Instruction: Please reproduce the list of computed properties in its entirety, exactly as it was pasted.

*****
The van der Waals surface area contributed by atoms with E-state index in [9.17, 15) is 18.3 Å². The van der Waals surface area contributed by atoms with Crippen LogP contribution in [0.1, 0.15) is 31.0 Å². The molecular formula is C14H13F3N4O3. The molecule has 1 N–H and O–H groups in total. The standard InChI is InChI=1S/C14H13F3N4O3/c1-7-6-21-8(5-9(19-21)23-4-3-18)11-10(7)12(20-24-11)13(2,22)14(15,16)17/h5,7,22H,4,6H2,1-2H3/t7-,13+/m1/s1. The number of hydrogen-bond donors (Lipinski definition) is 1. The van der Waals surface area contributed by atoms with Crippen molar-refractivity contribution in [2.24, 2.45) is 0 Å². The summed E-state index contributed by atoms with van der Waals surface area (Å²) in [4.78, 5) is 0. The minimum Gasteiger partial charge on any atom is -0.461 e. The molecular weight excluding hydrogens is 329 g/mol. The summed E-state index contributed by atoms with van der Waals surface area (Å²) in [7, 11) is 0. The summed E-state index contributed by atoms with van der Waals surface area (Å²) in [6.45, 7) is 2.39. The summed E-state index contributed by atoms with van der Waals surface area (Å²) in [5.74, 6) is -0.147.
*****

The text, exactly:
The van der Waals surface area contributed by atoms with E-state index in [9.17, 15) is 18.3 Å². The van der Waals surface area contributed by atoms with Crippen LogP contribution in [0.1, 0.15) is 31.0 Å². The molecular formula is C14H13F3N4O3. The molecule has 1 N–H and O–H groups in total. The standard InChI is InChI=1S/C14H13F3N4O3/c1-7-6-21-8(5-9(19-21)23-4-3-18)11-10(7)12(20-24-11)13(2,22)14(15,16)17/h5,7,22H,4,6H2,1-2H3/t7-,13+/m1/s1. The number of hydrogen-bond donors (Lipinski definition) is 1. The van der Waals surface area contributed by atoms with Crippen molar-refractivity contribution in [2.24, 2.45) is 0 Å². The summed E-state index contributed by atoms with van der Waals surface area (Å²) in [4.78, 5) is 0. The minimum Gasteiger partial charge on any atom is -0.461 e. The molecular weight excluding hydrogens is 329 g/mol. The summed E-state index contributed by atoms with van der Waals surface area (Å²) in [7, 11) is 0. The summed E-state index contributed by atoms with van der Waals surface area (Å²) in [6.45, 7) is 2.39. The summed E-state index contributed by atoms with van der Waals surface area (Å²) in [5.74, 6) is -0.147.